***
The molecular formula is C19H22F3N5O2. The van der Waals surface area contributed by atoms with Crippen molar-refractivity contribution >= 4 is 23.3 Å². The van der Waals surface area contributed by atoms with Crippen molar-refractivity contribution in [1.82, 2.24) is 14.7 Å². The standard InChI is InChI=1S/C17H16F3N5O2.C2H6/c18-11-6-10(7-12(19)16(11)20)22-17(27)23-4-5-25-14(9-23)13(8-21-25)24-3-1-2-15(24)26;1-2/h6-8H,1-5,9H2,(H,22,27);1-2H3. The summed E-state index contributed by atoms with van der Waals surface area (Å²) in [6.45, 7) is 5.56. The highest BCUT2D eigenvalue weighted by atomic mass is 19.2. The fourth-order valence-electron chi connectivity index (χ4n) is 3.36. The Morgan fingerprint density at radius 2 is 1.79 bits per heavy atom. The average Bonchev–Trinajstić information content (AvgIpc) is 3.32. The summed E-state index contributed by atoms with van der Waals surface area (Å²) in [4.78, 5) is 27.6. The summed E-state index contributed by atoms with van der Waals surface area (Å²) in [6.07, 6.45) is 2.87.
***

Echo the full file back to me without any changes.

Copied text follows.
The molecular formula is C19H22F3N5O2. The van der Waals surface area contributed by atoms with Crippen molar-refractivity contribution >= 4 is 23.3 Å². The van der Waals surface area contributed by atoms with Crippen molar-refractivity contribution in [1.82, 2.24) is 14.7 Å². The standard InChI is InChI=1S/C17H16F3N5O2.C2H6/c18-11-6-10(7-12(19)16(11)20)22-17(27)23-4-5-25-14(9-23)13(8-21-25)24-3-1-2-15(24)26;1-2/h6-8H,1-5,9H2,(H,22,27);1-2H3. The summed E-state index contributed by atoms with van der Waals surface area (Å²) in [6.45, 7) is 5.56. The highest BCUT2D eigenvalue weighted by atomic mass is 19.2. The fourth-order valence-electron chi connectivity index (χ4n) is 3.36. The Morgan fingerprint density at radius 2 is 1.79 bits per heavy atom. The average Bonchev–Trinajstić information content (AvgIpc) is 3.32. The summed E-state index contributed by atoms with van der Waals surface area (Å²) in [4.78, 5) is 27.6. The summed E-state index contributed by atoms with van der Waals surface area (Å²) in [6.07, 6.45) is 2.87.